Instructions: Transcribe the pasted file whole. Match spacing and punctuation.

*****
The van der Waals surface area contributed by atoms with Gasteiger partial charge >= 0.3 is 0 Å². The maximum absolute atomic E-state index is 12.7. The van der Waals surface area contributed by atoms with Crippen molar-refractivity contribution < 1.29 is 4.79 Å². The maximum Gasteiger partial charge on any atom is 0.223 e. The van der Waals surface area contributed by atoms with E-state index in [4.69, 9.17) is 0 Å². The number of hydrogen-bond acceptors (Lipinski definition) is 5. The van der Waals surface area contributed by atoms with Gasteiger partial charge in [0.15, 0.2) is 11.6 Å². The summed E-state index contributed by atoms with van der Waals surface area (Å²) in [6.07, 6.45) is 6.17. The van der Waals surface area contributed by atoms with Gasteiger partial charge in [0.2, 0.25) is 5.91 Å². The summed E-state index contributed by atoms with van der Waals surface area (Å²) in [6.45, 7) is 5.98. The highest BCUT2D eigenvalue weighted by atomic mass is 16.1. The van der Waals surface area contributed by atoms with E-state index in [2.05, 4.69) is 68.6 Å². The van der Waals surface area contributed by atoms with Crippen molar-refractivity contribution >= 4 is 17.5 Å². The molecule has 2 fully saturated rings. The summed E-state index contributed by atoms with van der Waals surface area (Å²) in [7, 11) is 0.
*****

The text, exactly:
The van der Waals surface area contributed by atoms with Gasteiger partial charge >= 0.3 is 0 Å². The maximum absolute atomic E-state index is 12.7. The van der Waals surface area contributed by atoms with Crippen molar-refractivity contribution < 1.29 is 4.79 Å². The maximum Gasteiger partial charge on any atom is 0.223 e. The van der Waals surface area contributed by atoms with E-state index in [4.69, 9.17) is 0 Å². The number of hydrogen-bond acceptors (Lipinski definition) is 5. The van der Waals surface area contributed by atoms with Gasteiger partial charge in [0.15, 0.2) is 11.6 Å². The summed E-state index contributed by atoms with van der Waals surface area (Å²) in [6.07, 6.45) is 6.17. The van der Waals surface area contributed by atoms with Gasteiger partial charge in [0.2, 0.25) is 5.91 Å². The summed E-state index contributed by atoms with van der Waals surface area (Å²) in [6.45, 7) is 5.98. The highest BCUT2D eigenvalue weighted by atomic mass is 16.1. The van der Waals surface area contributed by atoms with E-state index in [2.05, 4.69) is 68.6 Å². The van der Waals surface area contributed by atoms with Crippen molar-refractivity contribution >= 4 is 17.5 Å². The molecule has 2 fully saturated rings. The summed E-state index contributed by atoms with van der Waals surface area (Å²) in [7, 11) is 0.